On October 23, 2013, Justice Ramos of the New York County Commercial Division issued a decision in Schoonover v. Massachusetts Mut. Life. Ins. Co., 2013 NY Slip Op. 32682(U), reminding insurance companies that they ignore the notice requirements of the Insurance Law at their peril.
In Schoonover, the plaintiffs, trustees of an insurance trust established by a now-deceased partner at Skadden Arps, purchased life insurance from defendant Mass Mutual through Skadden. From the date of issuance until the insured’s retirement, Skadden paid the monthly charges on the policy. Upon the insured’s retirement, Mass Mutual issued a letter of portability. When premiums had thereafter not been paid, Mass Mutual issued non-payment notices to Skadden and then ultimately notices of cancellation to Skadden as well. Justice Ramos granted summary judgment to the plaintiffs, ruling that the notices to Skadden were not sufficient and that the insurer was required to provide actual notice to the actual address of the insured:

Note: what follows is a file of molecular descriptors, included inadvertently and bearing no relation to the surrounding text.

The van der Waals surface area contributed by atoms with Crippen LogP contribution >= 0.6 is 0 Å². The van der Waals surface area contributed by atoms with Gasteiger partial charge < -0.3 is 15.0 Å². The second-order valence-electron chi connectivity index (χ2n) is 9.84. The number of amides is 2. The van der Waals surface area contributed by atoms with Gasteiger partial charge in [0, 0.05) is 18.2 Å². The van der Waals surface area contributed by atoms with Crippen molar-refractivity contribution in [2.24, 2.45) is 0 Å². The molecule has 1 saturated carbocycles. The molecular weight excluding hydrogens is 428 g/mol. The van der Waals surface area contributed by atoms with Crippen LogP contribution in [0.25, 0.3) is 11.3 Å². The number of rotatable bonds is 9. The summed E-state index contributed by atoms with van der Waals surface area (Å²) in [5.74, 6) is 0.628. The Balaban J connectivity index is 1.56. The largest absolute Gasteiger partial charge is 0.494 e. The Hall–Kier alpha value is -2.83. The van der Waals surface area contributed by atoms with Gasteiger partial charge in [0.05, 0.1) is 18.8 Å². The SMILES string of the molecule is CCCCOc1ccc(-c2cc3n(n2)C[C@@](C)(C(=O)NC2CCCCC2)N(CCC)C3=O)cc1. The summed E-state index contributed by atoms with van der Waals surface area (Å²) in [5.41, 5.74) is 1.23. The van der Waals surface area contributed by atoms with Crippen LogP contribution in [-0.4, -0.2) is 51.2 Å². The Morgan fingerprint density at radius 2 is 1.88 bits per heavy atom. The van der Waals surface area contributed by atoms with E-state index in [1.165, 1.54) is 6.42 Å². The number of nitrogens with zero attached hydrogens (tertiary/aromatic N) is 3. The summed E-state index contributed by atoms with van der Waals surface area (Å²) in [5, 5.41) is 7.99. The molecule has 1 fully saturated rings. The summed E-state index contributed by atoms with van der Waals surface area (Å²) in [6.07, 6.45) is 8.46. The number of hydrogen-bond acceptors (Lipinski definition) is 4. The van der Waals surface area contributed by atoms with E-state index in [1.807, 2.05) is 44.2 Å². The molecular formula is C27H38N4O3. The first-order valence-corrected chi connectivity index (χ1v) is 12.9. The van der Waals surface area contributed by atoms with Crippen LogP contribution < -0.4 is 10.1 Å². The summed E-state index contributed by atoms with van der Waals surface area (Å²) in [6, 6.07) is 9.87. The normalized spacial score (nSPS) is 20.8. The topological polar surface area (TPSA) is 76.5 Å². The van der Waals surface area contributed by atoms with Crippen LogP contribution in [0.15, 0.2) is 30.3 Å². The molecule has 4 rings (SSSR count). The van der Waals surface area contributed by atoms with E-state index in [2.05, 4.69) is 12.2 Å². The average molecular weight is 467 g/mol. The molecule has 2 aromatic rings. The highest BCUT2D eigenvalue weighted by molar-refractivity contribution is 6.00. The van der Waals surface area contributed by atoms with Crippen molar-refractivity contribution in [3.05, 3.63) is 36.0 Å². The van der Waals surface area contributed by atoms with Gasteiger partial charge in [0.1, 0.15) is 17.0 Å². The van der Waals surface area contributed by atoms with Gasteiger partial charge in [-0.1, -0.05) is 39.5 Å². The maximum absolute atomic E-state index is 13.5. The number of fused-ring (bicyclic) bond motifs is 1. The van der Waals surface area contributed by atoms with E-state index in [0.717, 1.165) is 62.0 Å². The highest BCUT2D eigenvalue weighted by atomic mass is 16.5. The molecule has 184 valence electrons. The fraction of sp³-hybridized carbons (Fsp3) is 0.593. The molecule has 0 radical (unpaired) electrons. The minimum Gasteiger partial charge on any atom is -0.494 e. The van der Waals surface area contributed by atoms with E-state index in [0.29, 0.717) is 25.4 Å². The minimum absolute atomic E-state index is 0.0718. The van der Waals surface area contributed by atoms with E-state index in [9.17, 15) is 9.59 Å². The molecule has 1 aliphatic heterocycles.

[F]orfeiture of life insurance coverage for nonpayment of premiums is not favored in the law, and will not be enforced absent a clear intention to claim that right. . . . In the same vein, an insurer may not depend upon a default to which its own wrongful act or negligence contributed, and but for which a lapse might not have occurred.
Here, the Certificate and the Policy entitle the Insured to a billing notice after he retired from Skadden, and conditions cancellation of the Policy upon the giving of that notice to him, in addition to a pre-lapse or default notice to the owners of the Certificate, the plaintiffs.
(Internal quotations and citations omitted).